LONDON (Reuters) - GlaxoSmithKline’s chief executive declined to comment on Tuesday on a report that Pfizer had approached the British drugmaker about a possible takeover in recent weeks but was rebuffed.
Pfizer has since decided to focus on a transaction with Dublin-based Allergan as a way to clinch a large “inversion” deal that will lower the U.S. company’s tax rate through a foreign acquisition.
GSK CEO Andrew Witty told reporters he would not comment on rumours about mergers and acquisitions.
The Financial Times said Pfizer had looked seriously at GSK as a potential target but the U.S. group’s overtures received a cool reception from GSK and the talks were now dead, having never reached the point at which a price was discussed.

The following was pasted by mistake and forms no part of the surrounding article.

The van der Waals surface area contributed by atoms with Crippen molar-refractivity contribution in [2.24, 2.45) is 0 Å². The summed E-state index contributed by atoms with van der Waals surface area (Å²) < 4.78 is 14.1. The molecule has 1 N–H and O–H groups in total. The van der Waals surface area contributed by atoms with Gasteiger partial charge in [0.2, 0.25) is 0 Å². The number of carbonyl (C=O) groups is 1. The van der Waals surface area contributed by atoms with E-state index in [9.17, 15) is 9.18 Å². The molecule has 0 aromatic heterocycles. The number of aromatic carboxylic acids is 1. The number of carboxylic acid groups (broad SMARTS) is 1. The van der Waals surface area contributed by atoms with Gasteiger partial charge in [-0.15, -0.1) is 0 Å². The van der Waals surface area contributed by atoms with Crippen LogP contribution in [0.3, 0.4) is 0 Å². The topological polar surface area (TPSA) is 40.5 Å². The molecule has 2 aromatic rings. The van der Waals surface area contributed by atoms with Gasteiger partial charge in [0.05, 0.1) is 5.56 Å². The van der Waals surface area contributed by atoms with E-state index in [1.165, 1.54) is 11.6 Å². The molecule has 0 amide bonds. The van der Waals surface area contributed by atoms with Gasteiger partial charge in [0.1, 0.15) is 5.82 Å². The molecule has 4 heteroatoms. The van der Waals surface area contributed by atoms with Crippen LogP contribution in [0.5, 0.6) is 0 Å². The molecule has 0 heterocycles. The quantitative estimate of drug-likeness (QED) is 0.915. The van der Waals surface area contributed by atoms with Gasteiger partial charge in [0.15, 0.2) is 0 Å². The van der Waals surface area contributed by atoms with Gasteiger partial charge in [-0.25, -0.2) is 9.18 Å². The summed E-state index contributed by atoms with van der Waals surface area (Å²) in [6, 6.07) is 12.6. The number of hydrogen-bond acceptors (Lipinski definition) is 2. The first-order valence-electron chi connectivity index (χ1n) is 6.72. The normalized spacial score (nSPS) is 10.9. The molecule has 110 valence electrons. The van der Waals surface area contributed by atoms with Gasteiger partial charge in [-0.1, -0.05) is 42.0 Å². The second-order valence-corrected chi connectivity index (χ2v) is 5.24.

Suggestions that Pfizer might look to acquire GSK have been rife for more than a year, following Pfizer’s unsuccessful attempt to buy smaller British rival AstraZeneca, which collapsed in May 2014.
Buying GSK, which has a market value of 68 billion pounds ($105 billion), would have been another way for Pfizer to shift its tax domicile from the United States, although many analysts believe a deal with Allergan is a simpler proposition for Pfizer CEO Ian Read.
Pfizer’s AstraZeneca bid ran into fierce resistance from the Anglo-Swedish company’s management, as well as intense political flak in Britain. An attempt to buy GSK, Britain’s biggest drugmaker, could have been even more difficult politically.
Reporting by Ben Hirschler; editing by Jason Neely